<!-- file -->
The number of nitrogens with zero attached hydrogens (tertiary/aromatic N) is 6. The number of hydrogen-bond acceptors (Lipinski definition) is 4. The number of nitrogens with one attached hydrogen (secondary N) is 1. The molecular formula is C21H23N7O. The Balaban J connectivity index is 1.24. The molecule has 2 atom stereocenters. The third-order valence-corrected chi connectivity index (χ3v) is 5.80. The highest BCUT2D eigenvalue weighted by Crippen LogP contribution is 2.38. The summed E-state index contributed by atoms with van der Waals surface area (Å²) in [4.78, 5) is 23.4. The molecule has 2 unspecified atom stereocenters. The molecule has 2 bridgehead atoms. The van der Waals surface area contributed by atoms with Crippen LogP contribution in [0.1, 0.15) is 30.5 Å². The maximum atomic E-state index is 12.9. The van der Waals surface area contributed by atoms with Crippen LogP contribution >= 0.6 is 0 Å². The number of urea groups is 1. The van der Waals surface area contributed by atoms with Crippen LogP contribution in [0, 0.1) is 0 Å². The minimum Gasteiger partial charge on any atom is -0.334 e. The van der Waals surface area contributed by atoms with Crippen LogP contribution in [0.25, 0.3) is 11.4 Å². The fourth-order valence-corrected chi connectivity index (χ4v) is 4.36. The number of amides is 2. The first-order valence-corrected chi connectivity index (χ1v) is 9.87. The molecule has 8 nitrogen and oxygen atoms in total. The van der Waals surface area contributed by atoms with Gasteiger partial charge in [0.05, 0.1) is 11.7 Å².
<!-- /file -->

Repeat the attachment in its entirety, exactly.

The number of nitrogens with zero attached hydrogens (tertiary/aromatic N) is 6. The number of hydrogen-bond acceptors (Lipinski definition) is 4. The number of nitrogens with one attached hydrogen (secondary N) is 1. The molecular formula is C21H23N7O. The Balaban J connectivity index is 1.24. The molecule has 2 atom stereocenters. The third-order valence-corrected chi connectivity index (χ3v) is 5.80. The highest BCUT2D eigenvalue weighted by Crippen LogP contribution is 2.38. The summed E-state index contributed by atoms with van der Waals surface area (Å²) in [4.78, 5) is 23.4. The molecule has 2 unspecified atom stereocenters. The molecule has 2 bridgehead atoms. The van der Waals surface area contributed by atoms with Crippen LogP contribution in [0.1, 0.15) is 30.5 Å². The maximum atomic E-state index is 12.9. The van der Waals surface area contributed by atoms with Crippen LogP contribution >= 0.6 is 0 Å². The number of urea groups is 1. The van der Waals surface area contributed by atoms with Crippen LogP contribution in [0, 0.1) is 0 Å². The minimum Gasteiger partial charge on any atom is -0.334 e. The van der Waals surface area contributed by atoms with Crippen LogP contribution in [0.25, 0.3) is 11.4 Å². The fourth-order valence-corrected chi connectivity index (χ4v) is 4.36. The number of amides is 2. The first-order valence-corrected chi connectivity index (χ1v) is 9.87. The molecule has 8 nitrogen and oxygen atoms in total. The van der Waals surface area contributed by atoms with Gasteiger partial charge in [0.05, 0.1) is 11.7 Å².